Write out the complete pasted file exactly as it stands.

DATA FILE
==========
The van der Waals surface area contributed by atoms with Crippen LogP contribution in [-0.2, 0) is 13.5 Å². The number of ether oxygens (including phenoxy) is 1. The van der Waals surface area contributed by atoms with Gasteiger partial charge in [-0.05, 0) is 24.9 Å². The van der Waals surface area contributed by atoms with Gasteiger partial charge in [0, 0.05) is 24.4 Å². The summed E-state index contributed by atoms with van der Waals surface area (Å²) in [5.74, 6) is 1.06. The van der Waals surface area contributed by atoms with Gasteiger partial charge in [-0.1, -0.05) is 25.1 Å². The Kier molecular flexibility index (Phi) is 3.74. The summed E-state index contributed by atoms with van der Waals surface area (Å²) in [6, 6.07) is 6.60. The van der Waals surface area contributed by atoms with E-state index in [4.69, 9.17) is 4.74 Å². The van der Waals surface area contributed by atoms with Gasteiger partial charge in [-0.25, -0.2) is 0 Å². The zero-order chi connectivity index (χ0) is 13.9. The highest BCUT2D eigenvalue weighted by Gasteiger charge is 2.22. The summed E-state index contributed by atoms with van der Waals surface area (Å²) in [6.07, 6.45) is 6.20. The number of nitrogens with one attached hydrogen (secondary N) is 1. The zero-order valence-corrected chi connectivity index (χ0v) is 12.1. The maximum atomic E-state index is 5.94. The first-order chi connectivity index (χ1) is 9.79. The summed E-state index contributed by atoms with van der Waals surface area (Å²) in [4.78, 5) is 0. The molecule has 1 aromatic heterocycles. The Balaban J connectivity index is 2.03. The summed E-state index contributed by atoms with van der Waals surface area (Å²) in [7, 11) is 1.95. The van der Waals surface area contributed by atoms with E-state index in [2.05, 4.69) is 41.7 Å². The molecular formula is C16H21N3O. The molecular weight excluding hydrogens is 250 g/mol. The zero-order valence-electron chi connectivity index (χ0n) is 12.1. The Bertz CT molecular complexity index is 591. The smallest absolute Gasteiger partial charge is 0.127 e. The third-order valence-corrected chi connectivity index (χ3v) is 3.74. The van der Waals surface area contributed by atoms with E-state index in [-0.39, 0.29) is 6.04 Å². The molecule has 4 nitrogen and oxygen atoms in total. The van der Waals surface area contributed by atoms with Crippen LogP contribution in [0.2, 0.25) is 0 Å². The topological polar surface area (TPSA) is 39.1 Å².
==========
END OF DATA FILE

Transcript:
The van der Waals surface area contributed by atoms with Crippen LogP contribution in [-0.2, 0) is 13.5 Å². The number of ether oxygens (including phenoxy) is 1. The van der Waals surface area contributed by atoms with Gasteiger partial charge in [-0.05, 0) is 24.9 Å². The van der Waals surface area contributed by atoms with Gasteiger partial charge in [0, 0.05) is 24.4 Å². The summed E-state index contributed by atoms with van der Waals surface area (Å²) in [5.74, 6) is 1.06. The van der Waals surface area contributed by atoms with Gasteiger partial charge in [-0.1, -0.05) is 25.1 Å². The Kier molecular flexibility index (Phi) is 3.74. The summed E-state index contributed by atoms with van der Waals surface area (Å²) in [6, 6.07) is 6.60. The van der Waals surface area contributed by atoms with E-state index in [4.69, 9.17) is 4.74 Å². The van der Waals surface area contributed by atoms with Gasteiger partial charge in [-0.25, -0.2) is 0 Å². The zero-order chi connectivity index (χ0) is 13.9. The highest BCUT2D eigenvalue weighted by Gasteiger charge is 2.22. The summed E-state index contributed by atoms with van der Waals surface area (Å²) in [6.07, 6.45) is 6.20. The number of nitrogens with one attached hydrogen (secondary N) is 1. The zero-order valence-corrected chi connectivity index (χ0v) is 12.1. The maximum atomic E-state index is 5.94. The first-order chi connectivity index (χ1) is 9.79. The summed E-state index contributed by atoms with van der Waals surface area (Å²) in [4.78, 5) is 0. The molecule has 1 aromatic heterocycles. The Balaban J connectivity index is 2.03. The summed E-state index contributed by atoms with van der Waals surface area (Å²) in [7, 11) is 1.95. The van der Waals surface area contributed by atoms with E-state index in [2.05, 4.69) is 41.7 Å². The molecular formula is C16H21N3O. The molecular weight excluding hydrogens is 250 g/mol. The zero-order valence-electron chi connectivity index (χ0n) is 12.1. The Bertz CT molecular complexity index is 591. The smallest absolute Gasteiger partial charge is 0.127 e. The third-order valence-corrected chi connectivity index (χ3v) is 3.74. The van der Waals surface area contributed by atoms with E-state index in [-0.39, 0.29) is 6.04 Å². The molecule has 4 nitrogen and oxygen atoms in total. The van der Waals surface area contributed by atoms with Crippen LogP contribution in [0.2, 0.25) is 0 Å². The topological polar surface area (TPSA) is 39.1 Å².